Central European photography is on view at Leica Gallery Prague with an exhibition of the winners of the FRAME competition. Open to the Visegrád Four countries of the Czech Republic, Slovakia, Hungary and Poland, the competition has drawn work from both student and professional photographers working in styles ranging from realism to the abstract.
The FRAME competition winners were decided in Brno in November 2011 by a jury comprised of Czech photographers Ivan Pinkava, Josef Moucha and Vojtěch Sláma along with the head of the photography department at Moholy Nagy University in Budapest Ábel Szalontai and Slovak art theorist Bohunka Koklesová. Though the competition attracts entries from all four Visegrád countries, a majority of around two-thirds were Czech. With the competition based in Brno, there has also been a tendency for the student winners to come from Moravian photography schools, and this year is no exception.
In the competition press release Moucha said that the competition has mainly attracted students and young professionals so far but that they are interested in expanding the competition to attract more experienced photographers as well.
First prize went to a pair of students at the Institute of Creative Photography of the Silesian University in Opava, Gabriel Fragner and Anna Gutová, for a project titled “I love my family.” The photographs look like they were taken from a photo album from the 1970s. Through the use of clothes and décor from the period in Czechoslovak history known as Normalization, as well as material that gives the work the appearance of photographs from that time period the pair create a convincing artistic equivalent of personal and historical documentation.
Second prize and the Leica Gallery Prague special award went to Hungarian photographer Akos Czigany for his series “Skies.” Czigany photographed skies framed by the courtyards of apartment buildings. The skies in the pictures are uniformly whited out, pushing the focus back on the architectural frame within the frame.
The pictures’ subtitle is an homage to Japanese artist Hiroshi Sugimoto, with the white skies evoking the whited-out movie screens of Sugimoto’s Theaters project, which formed part of a Milan Kundera-inspired exhibition in New York last year. Czigany told Czech Position that the idea for the series started with a theme for the 2010 Lucien Hervé and Rodolf Hervé Prize, which was “the language of the city.” He won the competition but began without intending to pay homage to another artist.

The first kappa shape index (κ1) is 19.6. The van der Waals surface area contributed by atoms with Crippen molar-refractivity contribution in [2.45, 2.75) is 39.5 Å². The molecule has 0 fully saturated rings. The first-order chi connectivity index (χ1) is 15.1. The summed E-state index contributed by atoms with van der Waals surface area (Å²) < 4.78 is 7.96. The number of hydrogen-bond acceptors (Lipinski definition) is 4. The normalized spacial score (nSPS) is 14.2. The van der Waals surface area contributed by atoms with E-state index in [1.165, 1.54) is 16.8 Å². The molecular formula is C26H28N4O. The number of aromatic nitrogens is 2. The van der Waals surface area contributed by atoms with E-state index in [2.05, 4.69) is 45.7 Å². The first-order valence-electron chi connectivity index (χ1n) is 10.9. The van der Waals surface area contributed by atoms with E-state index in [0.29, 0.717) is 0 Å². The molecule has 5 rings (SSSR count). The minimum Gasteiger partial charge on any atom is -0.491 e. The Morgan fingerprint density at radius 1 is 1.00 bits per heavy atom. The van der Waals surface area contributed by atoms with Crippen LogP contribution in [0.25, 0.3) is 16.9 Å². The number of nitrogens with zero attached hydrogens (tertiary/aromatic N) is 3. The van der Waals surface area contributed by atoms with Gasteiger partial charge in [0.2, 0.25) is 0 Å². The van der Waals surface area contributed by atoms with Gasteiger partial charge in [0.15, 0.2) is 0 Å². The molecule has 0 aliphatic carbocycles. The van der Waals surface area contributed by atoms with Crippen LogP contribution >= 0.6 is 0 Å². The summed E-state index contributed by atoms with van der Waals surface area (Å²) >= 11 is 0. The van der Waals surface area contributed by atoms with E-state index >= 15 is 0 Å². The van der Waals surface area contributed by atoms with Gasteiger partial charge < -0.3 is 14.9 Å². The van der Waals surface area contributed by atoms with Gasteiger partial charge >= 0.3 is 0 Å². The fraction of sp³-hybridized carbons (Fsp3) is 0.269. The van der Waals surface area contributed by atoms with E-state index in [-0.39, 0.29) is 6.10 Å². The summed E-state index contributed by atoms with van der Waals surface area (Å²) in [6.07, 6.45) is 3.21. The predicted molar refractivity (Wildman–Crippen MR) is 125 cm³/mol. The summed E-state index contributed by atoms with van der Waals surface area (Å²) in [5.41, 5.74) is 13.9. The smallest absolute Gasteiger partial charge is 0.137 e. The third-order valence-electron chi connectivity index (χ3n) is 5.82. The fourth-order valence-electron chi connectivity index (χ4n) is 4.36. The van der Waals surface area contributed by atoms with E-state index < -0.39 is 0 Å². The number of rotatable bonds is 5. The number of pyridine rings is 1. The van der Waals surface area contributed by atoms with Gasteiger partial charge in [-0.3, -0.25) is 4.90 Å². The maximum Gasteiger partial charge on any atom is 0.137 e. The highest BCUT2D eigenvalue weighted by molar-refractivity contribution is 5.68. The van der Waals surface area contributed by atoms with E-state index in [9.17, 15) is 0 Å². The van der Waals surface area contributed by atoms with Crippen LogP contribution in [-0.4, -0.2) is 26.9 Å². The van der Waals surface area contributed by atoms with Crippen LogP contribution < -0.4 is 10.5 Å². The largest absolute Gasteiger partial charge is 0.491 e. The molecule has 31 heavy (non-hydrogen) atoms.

“However, after the first few shots were ready it was obvious that these photographs turned out to be reinterpretations of Sugimoto's Theaters as well and that it was no mere accident,” Czigany said. The previous year he had published an essay entitled “Time-time: Tomatsu, Sugimoto, Shibata” exploring the significance to him of certain Japanese photographers and Sugimoto’s Theaters played a key role in his argument.
“The birth of my Skies a year later proved that this preoccupation with Sugimoto’s work went far beyond the realm of theory and half consciously, but importantly, inspired me to create. It was natural to recognize this influence with an homage in the subtitle of my series.”
Czigany says that the visual idea and the tribute spontaneously coincided and that determining which came first is beside the point. “I am glad that I could append a meaningful footnote to a classic work which I hold in the highest esteem.”
The third prize went to Jan Grombiřík for a series entitled “Annunciation.” Through the use of and focus on light sources these abstract photographs give everyday locations such as a lamppost in a park the appearance of objects from outer space.
The work of the three finalists is also on display at the gallery. Polish photography student in Opava Anna Grzelewska presents “Julia wannabe,” a long-term project exploring feminine identity and searching for the moment when a young girl becomes a woman. The portraits show young girls in various situations – listening to Madonna and then putting on make-up to look like the singer, standing above an expansive field holding a cell phone and crying. More than ordinary portraits these pictures contain a larger story in miniature, blending many of the surging emotions of that period of transition and resulting in an image of childhood that goes beyond the easy idealism and sentimentality.
Another Polish photographer among the finalists, Paweł Fabjański aims at a later transitional period in life, taking a darkly humorous look at a thirty something slacker in his series “Auto Fire.” These pictures also pack a story in them by balancing between the naturalness of documentary work and the artificial and absurd. Images of a man lying face down in a puddle or another forming a stepladder out of books to reach a light bulb defy expectations of images from real life.
Dagmar Vyhnálková’s “Heart on Fire” creates its effect through the juxtaposition of diverse images meant to reflect a confining relationship. Images of a barred window is hung next to that of birds in flight and a man looking depressed, wrapped in a blanket, as if not wanting to get out of bed.
As the competition is focused on the Visegrád Four countries it is natural to wonder whether the work taken as a whole shows any Central European commonality, a shared sensibility or stylistic similarities. While Czigany admits that there might be “a special relation to past, tradition and time, grounded in history,” that the photographers share he doesn’t think it translates so directly into common artistic features.
“As limited as my perspective is, I do not see the outlines of such a regional character. Perhaps many of us have this gut feeling that such a sensibility does exist, but to actually identify it in a group show like this seems a bit too adventurous.”
Leica Gallery Prague
Školská 28, Prague 1
Through March 4